As pointed out in this article, about 50 percent of Israeli Jews are Mizrahi (of Middle Eastern, North African or Central Asian descent). In addition, about 20 percent are Palestinian/Arab Israeli citizens.

Americans should realize that while the entire nation of Israel is united and resolute (and somber and grieving), and there is near unanimous agreement that Israel must destroy Hamas, a terrorist organization that murdered babies and children, Israel is not at war with Palestinians. There has been no interruption in providing equal access to medical care to patients regardless of whether they are Palestinian Israelis, Palestinians, or Jewish or Christian Israelis.

At the hospital at which I am volunteering, about 30 percent of patients are Palestinian; 25 to 30 percent of the doctors and nurses are Palestinian. All the oncology patients, with no distinctions between ethnicities and religions, are treated with compassion by the doctors, nurses and the support staff. I see this in action every day. There is real harmony between staff members irrespective of whether they are Palestinian or Jewish.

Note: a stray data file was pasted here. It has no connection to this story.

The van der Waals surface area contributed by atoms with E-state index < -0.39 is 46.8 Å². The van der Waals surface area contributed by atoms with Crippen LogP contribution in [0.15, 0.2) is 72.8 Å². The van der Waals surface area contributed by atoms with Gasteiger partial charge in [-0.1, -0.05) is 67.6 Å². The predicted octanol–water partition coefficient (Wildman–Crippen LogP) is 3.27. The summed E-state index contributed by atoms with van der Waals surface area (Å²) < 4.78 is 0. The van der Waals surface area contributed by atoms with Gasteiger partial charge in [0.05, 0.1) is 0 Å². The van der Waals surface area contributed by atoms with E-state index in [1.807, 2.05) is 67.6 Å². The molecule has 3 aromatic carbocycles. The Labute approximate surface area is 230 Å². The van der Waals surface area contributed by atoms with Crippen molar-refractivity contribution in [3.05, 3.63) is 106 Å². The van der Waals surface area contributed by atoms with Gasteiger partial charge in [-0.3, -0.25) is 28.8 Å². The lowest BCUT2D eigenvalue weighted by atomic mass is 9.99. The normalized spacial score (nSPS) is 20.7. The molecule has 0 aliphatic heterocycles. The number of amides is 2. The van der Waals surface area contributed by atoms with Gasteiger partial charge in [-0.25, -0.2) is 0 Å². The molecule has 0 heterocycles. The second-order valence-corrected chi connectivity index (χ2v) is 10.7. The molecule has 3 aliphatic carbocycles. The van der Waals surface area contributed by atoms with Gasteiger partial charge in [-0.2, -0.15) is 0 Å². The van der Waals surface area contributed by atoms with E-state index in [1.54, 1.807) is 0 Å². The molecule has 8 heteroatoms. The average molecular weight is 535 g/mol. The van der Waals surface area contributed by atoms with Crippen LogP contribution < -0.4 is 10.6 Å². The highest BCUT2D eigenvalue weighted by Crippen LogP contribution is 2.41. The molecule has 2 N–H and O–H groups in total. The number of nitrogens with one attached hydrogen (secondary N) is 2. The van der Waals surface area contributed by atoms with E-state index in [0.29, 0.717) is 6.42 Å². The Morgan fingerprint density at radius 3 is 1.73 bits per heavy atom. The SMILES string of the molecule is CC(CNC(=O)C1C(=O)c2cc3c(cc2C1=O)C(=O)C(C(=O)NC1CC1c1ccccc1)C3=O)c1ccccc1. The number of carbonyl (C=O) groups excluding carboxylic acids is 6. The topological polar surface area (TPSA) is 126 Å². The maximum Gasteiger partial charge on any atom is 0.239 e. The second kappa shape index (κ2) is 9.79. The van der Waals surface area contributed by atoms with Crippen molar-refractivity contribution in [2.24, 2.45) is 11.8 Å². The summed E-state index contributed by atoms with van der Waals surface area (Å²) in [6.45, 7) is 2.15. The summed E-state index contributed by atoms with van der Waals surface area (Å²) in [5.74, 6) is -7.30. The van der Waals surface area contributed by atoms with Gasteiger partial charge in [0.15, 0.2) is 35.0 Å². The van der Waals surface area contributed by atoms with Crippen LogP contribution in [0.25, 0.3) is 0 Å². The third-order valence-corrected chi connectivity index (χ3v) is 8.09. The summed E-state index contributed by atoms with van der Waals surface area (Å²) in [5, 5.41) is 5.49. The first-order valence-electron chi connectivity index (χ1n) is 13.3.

David Kelsen

Preventing Suicides

Credit…Jim Wilson/The New York Times

To the Editor:

“Golden Gate Bridge’s Suicide Net Comes After Decades of Tragedy” (front page, Nov. 8) is an important story. U.S. suicide rates have steadily increased over the past 20 years (with a brief pause during the pandemic); provisional C.D.C. data finds a record number of suicides in 2022.